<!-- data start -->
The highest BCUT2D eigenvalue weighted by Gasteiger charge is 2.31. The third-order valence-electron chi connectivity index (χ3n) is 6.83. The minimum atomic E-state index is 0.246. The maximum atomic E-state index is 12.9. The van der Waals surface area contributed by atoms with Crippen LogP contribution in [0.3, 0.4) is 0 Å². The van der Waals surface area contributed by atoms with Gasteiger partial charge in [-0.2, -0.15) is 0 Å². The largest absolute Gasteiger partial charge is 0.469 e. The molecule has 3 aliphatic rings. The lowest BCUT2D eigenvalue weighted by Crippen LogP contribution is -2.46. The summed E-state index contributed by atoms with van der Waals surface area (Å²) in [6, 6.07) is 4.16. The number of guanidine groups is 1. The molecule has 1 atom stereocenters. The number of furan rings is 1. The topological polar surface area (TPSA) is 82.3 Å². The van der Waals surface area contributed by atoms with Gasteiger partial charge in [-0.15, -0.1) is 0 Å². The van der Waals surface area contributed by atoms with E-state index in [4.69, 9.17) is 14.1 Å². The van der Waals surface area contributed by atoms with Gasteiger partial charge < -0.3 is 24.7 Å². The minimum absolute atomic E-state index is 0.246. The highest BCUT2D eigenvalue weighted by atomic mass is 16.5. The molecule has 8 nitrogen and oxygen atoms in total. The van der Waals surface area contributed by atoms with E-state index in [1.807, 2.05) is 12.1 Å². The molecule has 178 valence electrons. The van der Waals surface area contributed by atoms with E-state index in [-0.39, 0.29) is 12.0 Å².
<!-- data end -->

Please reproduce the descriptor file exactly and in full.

The highest BCUT2D eigenvalue weighted by Gasteiger charge is 2.31. The third-order valence-electron chi connectivity index (χ3n) is 6.83. The minimum atomic E-state index is 0.246. The maximum atomic E-state index is 12.9. The van der Waals surface area contributed by atoms with Crippen LogP contribution in [0.3, 0.4) is 0 Å². The van der Waals surface area contributed by atoms with Gasteiger partial charge in [-0.2, -0.15) is 0 Å². The largest absolute Gasteiger partial charge is 0.469 e. The molecule has 3 aliphatic rings. The lowest BCUT2D eigenvalue weighted by Crippen LogP contribution is -2.46. The summed E-state index contributed by atoms with van der Waals surface area (Å²) in [6, 6.07) is 4.16. The number of guanidine groups is 1. The molecule has 1 atom stereocenters. The number of furan rings is 1. The topological polar surface area (TPSA) is 82.3 Å². The van der Waals surface area contributed by atoms with Gasteiger partial charge in [-0.15, -0.1) is 0 Å². The van der Waals surface area contributed by atoms with E-state index in [4.69, 9.17) is 14.1 Å². The van der Waals surface area contributed by atoms with Gasteiger partial charge < -0.3 is 24.7 Å². The minimum absolute atomic E-state index is 0.246. The highest BCUT2D eigenvalue weighted by atomic mass is 16.5. The molecule has 8 nitrogen and oxygen atoms in total. The van der Waals surface area contributed by atoms with E-state index in [1.807, 2.05) is 12.1 Å². The molecule has 178 valence electrons. The van der Waals surface area contributed by atoms with E-state index in [-0.39, 0.29) is 12.0 Å².